Gay Fiction Speaks by Richard Canning

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Today's most celebrated, prominent, and promising authors of gay fiction in English explore the literary influences and themes of their work in these revealing interviews with Richard Canning. Though the interviews touch upon a wide range of issues -- including gay culture, AIDS, politics, art, and activism -- what truly distinguishes them is the extent to which Canning encourages the authors to reflect on their writing practices, published work, literary forebears, and their writing peers -- gay and straight.

• Edmund White talks about narrative style and the story behind the cover of A Boy's Own Story.

• Armistead Maupin discusses his method of writing and how his work has adapted to television.

• Dennis Cooper thinks about L.A., AIDS, Try, and pop music.

• Alan Hollinghurst considers structure and point of view in The Folding Star, and why The Swimming-Pool Library is exactly 366 pages long.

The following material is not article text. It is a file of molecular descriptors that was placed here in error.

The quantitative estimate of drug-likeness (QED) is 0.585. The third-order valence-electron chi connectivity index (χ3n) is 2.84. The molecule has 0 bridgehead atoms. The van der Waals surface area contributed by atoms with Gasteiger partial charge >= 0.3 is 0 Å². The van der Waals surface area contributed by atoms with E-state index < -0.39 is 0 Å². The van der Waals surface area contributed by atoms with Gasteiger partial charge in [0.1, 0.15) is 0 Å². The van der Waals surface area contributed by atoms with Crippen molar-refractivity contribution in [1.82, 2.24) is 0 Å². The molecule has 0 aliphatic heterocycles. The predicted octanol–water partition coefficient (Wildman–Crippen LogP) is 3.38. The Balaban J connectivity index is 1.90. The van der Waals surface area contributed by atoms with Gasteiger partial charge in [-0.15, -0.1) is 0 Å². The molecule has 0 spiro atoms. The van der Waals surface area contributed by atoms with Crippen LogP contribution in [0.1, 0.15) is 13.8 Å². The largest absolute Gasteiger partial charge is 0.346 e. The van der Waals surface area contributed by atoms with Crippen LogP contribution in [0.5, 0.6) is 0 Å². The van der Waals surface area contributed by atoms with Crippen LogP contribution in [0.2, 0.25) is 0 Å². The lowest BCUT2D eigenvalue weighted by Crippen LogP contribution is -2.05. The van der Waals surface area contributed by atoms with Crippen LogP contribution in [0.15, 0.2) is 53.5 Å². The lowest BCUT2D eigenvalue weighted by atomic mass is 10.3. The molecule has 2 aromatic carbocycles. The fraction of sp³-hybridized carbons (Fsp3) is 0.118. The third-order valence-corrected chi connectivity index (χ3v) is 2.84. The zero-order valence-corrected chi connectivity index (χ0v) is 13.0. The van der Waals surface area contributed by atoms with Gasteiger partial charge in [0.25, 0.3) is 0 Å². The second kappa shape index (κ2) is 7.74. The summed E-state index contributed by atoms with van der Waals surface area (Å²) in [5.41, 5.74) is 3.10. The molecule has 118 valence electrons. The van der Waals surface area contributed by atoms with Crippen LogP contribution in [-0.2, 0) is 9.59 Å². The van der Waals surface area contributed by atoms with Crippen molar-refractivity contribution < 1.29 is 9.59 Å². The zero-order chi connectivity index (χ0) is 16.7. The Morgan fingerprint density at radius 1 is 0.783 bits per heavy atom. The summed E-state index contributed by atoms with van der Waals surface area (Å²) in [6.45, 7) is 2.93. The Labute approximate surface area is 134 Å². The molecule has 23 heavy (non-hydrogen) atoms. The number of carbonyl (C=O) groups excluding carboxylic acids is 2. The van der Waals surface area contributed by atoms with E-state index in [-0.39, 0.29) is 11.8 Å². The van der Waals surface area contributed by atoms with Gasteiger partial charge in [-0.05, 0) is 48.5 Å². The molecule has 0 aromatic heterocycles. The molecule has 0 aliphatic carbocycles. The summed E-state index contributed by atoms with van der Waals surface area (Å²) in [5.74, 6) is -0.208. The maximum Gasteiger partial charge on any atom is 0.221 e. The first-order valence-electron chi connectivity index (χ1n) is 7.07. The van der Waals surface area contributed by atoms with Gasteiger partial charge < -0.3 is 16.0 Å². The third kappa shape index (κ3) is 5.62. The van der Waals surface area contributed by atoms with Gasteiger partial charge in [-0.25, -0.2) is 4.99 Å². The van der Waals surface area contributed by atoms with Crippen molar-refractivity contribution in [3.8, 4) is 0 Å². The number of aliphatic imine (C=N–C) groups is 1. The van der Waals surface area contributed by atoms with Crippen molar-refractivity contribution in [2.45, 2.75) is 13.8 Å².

• David Leavitt muses on the identity of the gay reader -- and the extent to which that readership defined a tradition.

• Andrew Holleran wonders how he might have made The Beauty of Men "more forlorn, romantic, lost" by writing in the first person.


About Richard Canning

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Published March 8, 2001 by Columbia University Press. 473 pages
Genres: History, Education & Reference, Travel, Gay & Lesbian, Literature & Fiction, Political & Social Sciences. Fiction

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Canning, who teaches American and English literature at Britain's Sheffield University, has produced in-depth interviews with 12 noted gay American and British novelists (John Rechy, Dennis Cooper, Patrick Gale, James Purdy, Edmund White among them).

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